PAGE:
|The proclamation of the Islamic caliphate in eastern Syria and northern and western Iraq has large implications,
By Gwynne Dyer
After the Arab Spring, Great Powers are faced with some new strategic realities, such as the Islamic State. But for the most part, the region is back to wars and dictators
After half a century of stasis, there are big new strategic realities in West Asia and North Africa, but people are having trouble getting their heads around them. Take the US, for example. Ms Hillary Clinton, the Secretary of State in President Barack Obama's first Administration, is still lamenting her former boss's failure to send more military help to the ‘moderate’ rebels in Syria. “The failure to do that left a big vacuum, which the jihadists have now filled,” Ms Clinton told Atlantic magazine recently. She's claiming that early and lavish military aid to the right people would have overthrown Syria's dictator, Bashar al-Assad, while freezing the Al Qaeda/Islamic State jihadis. If only.
Ms Clinton travels a lot, but she never really leaves the Washington, DC bubble. There are intelligence officials there who would gladly explain to her that almost all the desirable weaponry sent to the ‘moderates’ in Syria ends up in the hands of the jihadis, who either buy it or just take it, but she wouldn't listen. It falls outside the ‘consensus’. Yet that really is how Islamic State acquires most of its heavy weapons. The most striking case of that was in early June, when the Iraqi Army, having spent $41.6 billion in the past three years on training its troops and equipping them with American heavy weapons, ran away from Mosul and northern Iraq, and handed a good quarter of them over to the Islamic State. In fact, that's the weaponry that is now enabling Islamic State to conquer further territory in eastern Syria and in Iraqi Kurdistan. Which, in turn, is why Mr Obama has now authorised air strikes in Iraq. But Mr Obama has not yet dropped the other shoe. He knows that the whole strategic environment has changed and realises that he may require new policies and even new allies. Changing horses in midstream is always tricky business, so the re-alignments are only slowly getting underway, but you can see where they are going to go.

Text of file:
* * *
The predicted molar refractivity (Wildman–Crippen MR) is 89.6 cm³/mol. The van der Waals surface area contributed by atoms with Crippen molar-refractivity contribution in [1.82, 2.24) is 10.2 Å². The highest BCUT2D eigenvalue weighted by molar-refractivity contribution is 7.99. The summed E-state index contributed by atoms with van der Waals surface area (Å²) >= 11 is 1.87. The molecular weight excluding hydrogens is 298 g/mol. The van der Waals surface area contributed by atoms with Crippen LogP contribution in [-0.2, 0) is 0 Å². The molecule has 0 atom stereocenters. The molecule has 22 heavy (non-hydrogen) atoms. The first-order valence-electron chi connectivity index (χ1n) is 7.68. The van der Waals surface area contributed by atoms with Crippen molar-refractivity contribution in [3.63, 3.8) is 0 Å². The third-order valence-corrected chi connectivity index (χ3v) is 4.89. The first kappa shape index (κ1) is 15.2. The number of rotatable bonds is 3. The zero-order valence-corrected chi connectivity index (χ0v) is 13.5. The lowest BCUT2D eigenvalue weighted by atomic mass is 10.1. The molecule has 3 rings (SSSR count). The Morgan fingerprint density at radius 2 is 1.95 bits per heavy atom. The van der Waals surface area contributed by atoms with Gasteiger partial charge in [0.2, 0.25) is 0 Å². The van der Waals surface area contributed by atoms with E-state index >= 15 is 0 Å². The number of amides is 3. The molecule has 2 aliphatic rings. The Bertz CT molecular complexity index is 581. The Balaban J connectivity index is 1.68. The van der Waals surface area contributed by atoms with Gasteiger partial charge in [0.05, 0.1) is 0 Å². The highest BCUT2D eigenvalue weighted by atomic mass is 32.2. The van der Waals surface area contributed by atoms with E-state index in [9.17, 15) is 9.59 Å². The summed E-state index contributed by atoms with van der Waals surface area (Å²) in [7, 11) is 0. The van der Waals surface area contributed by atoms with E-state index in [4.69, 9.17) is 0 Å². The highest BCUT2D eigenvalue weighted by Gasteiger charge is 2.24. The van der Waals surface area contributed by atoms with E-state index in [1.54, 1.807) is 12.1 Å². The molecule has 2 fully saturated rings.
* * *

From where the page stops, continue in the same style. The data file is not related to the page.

The proclamation of the Islamic caliphate in eastern Syria and northern and western Iraq has large implications, but for the great powers it is almost only thing they still care about in the region. They all have Muslim minorities of their own, and they all want the Islamic State stopped, or at least isolated, contained and quarantined. That means that both the Syrian and Iraqi Governments must survive, and they will probably get enough outside help to do so (although it will take time for the US and the major European powers to switch sides and openly back President Assad). The Kurdish army may be able to hold its own against the Islamic State if it had better weapons, so it will get them (although Baghdad will not welcome a more powerful Kurdish army).
Containing the Islamic State to the north will be a simpler task, because Iran and Turkey are big, well organised states whose populations are relatively invulnerable to this terror group’s brand of Sunni fundamentalism. But to the south of the Islamic State is Saudi Arabia, and that is a country that faces some tough decisions.The Wahhabi strand of Sunni Islam which is Saudi Arabia's official religion is very close to the beliefs of the jihadis who now rule the Islamic State to their north. Much of their financial support and even their weapons have come from Saudi Arabia. But the rulers of that kingdom will be extremely unwise to assume that the jihadis regard Saudi Arabia's current political arrangements as legitimate, or that gratitude would restrain them.
Further afield, General Abdel Fattah el-Sisi's new regime in Egypt can count on strong American support, and may even be encouraged by Washington to intervene militarily in Libya and shut down the Islamist militias there. Tunisia will be the only remaining flower of the Arab Spring, although there has been some progress in Morocco too. But in the heartland of the Arab world, war will flourish and democracy will not.